The nice thing about amplifiers is that you retain the shape of your previous coverage, and just extend its range. But you quickly reach the limits of legal unlicensed transmission. Anything beyond that, and the FCC has the mission to seriously punish you. Outside the USA, there are usually even stricter regulations regarding the electromagnetic spectrum. You'll do well to know the relevant laws, as ignorance isn't a defense anywhere.
Since the actual output of the "Snow" and "Extreme" transmitters is unknown, your best bet is to use a so-called Automatic Gain Control (AGC) amplifier that puts out the rated output no matter what the input. From what I can tell, one of the best options for Airport base station amplification is to use a YDI Max-Ranger antenna that you can buy from Fab-Corp. This is a small $150 integrated amplifier (23dbm) and antenna with a MC-Card connector. Thus, it is very easy to hook up and should be foolproof.
If you need to go with stronger amplification or want to attach directional antennas to an amplifier for long-distance point-to-point connections, I recommend you take a closer look at the 500 milliWatt AGC amplifiers at Fab-Corp. Going with a 1Watt amplifier and a high-gain antenna is pointless unless you're planning to get a license from the FCC to operate a licensed transmitter - you'd be well above the legal limit. Never mind the danger of exposing yourself to that much microwave radiation.
Another option is to simply buy a more powerful base station. There are base stations out there from other vendors that feature more powerful transmitters and/or more sensitive receivers. Furthermore, they may be cheaper than the Apple product and are worth the consideration if you don't mind the extra effort setting them up and don't own a Airport base station yet. Otherwise, the Max-Ranger may be the ticket.
|Sample Mfgrs. & Models||Transmitter Power||Receiver Sensitivity at||Max. Allowable External Antenna Gain in Multi-Point Use||Admin Utility|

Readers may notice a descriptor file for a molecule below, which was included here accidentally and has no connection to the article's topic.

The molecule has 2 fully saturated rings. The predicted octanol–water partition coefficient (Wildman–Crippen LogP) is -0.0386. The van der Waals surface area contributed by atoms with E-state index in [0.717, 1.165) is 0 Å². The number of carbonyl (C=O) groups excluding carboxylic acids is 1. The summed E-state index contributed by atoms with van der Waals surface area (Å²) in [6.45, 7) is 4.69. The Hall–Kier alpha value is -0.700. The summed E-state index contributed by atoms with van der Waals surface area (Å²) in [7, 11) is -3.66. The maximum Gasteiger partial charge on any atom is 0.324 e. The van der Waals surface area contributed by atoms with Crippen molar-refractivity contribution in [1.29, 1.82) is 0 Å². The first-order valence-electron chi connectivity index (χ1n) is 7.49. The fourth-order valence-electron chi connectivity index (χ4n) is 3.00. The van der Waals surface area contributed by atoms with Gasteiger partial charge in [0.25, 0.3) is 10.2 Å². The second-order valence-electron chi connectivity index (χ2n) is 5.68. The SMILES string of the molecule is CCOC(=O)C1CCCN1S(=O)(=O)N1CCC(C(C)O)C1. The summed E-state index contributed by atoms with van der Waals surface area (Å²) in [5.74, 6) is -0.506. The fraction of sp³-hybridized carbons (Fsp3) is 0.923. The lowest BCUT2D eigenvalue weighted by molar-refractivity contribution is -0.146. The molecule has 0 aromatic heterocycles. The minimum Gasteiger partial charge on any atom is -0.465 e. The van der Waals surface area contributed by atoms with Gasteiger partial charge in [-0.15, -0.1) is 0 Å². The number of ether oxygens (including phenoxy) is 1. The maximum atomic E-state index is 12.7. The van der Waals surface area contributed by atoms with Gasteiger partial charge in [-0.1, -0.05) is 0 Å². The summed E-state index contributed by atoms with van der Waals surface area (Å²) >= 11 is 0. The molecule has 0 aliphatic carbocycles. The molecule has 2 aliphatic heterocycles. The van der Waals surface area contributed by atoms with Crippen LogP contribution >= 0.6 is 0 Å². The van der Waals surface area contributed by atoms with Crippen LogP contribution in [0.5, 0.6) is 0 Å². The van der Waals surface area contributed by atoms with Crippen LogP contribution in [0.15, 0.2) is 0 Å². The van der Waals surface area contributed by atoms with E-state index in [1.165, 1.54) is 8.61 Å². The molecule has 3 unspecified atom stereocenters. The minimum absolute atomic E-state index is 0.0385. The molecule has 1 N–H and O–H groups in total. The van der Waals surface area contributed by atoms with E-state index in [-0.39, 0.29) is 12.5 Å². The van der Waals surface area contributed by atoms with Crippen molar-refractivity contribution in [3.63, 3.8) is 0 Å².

|(mW)||(dbm)||54 Mbit/s||11 Mbit/s||5.5 Mbit/s||2 Mbit/s||1 Mbit/s|
|802.11b only||"Graphite" ABS||32||15||N/A||-82db||-87db||-91db||-94db||21dbi||Apple Admin|
|"Snow" ABS||32||15||N/A||Apple Admin|
|Cisco Aironet 350||100||20||N/A||-85db||-89db||-91db||-94db||16dbi||Web Browser|
|Demarctech Reliawave 200mW||200||23||N/A||-91db||-93db||-95db||-96db||16dbi||Windows Client|
|802.11b&g||"Extreme" ABS||32||15||Apple Admin|
|SMC SMC2804WBR||35||15||-68||-84db||-85db||-88db||-90db||21dbi||Web Browser|
|Cisco Aironet 1100||100||20||-72||-85db||-89db||-91db||-94db||16dbi||Web Browser|
Reading the chart data above, it becomes clear that there are base stations out there that offer better receive and transmit capabilities than what Apple offers. However, few things will beat the ease of use that Apple and its Admin Utility offer. If you have information to add, please e-mail me. Then, there are some more excellent antenna/amplifier information resources available from these web-sites:
- I really like the pigtails I saw at this German site. Fab-Corp sells them also.
- Tim Pozar from the Bay Area Wireless User Group on FCC regulations for 2.4GHz systems
- Trevor Marshall on how antennas can increase the security of your wireless LAN system
- Green Bay Packet Radio has some excellent resources including home-built amplifier designs. Their low-cost network set-up page is an excellent resource.
- Check out Jean Tourrilhes' comprehensive LINUX support for WLAN site.